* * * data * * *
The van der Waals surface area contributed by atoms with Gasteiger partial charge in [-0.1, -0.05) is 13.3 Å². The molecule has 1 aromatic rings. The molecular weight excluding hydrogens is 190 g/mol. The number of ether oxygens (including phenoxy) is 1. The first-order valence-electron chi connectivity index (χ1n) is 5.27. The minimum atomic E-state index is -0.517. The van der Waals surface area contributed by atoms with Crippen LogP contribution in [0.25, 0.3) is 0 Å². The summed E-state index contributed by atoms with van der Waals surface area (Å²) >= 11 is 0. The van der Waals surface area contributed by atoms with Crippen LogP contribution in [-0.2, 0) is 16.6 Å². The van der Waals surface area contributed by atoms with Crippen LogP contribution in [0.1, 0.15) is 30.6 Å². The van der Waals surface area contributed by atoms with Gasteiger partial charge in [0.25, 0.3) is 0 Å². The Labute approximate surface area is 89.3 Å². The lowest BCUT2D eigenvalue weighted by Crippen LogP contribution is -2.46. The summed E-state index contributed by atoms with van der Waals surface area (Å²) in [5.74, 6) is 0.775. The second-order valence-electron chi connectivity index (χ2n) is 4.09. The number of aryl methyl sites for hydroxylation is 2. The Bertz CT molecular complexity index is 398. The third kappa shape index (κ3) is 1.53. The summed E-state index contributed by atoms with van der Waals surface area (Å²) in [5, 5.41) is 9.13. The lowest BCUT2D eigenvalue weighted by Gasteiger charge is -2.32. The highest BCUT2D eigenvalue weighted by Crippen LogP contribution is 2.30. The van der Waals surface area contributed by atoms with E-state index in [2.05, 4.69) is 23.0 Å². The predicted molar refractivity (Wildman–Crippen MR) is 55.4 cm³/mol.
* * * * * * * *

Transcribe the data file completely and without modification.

The van der Waals surface area contributed by atoms with Gasteiger partial charge in [-0.1, -0.05) is 13.3 Å². The molecule has 1 aromatic rings. The molecular weight excluding hydrogens is 190 g/mol. The number of ether oxygens (including phenoxy) is 1. The first-order valence-electron chi connectivity index (χ1n) is 5.27. The minimum atomic E-state index is -0.517. The van der Waals surface area contributed by atoms with Crippen LogP contribution in [0.25, 0.3) is 0 Å². The summed E-state index contributed by atoms with van der Waals surface area (Å²) >= 11 is 0. The van der Waals surface area contributed by atoms with Crippen LogP contribution in [-0.2, 0) is 16.6 Å². The van der Waals surface area contributed by atoms with Crippen LogP contribution in [0.1, 0.15) is 30.6 Å². The van der Waals surface area contributed by atoms with Gasteiger partial charge in [0.25, 0.3) is 0 Å². The Labute approximate surface area is 89.3 Å². The lowest BCUT2D eigenvalue weighted by Crippen LogP contribution is -2.46. The summed E-state index contributed by atoms with van der Waals surface area (Å²) in [5.74, 6) is 0.775. The second-order valence-electron chi connectivity index (χ2n) is 4.09. The number of aryl methyl sites for hydroxylation is 2. The Bertz CT molecular complexity index is 398. The third kappa shape index (κ3) is 1.53. The summed E-state index contributed by atoms with van der Waals surface area (Å²) in [5, 5.41) is 9.13. The lowest BCUT2D eigenvalue weighted by Gasteiger charge is -2.32. The highest BCUT2D eigenvalue weighted by Crippen LogP contribution is 2.30. The van der Waals surface area contributed by atoms with E-state index in [2.05, 4.69) is 23.0 Å². The predicted molar refractivity (Wildman–Crippen MR) is 55.4 cm³/mol.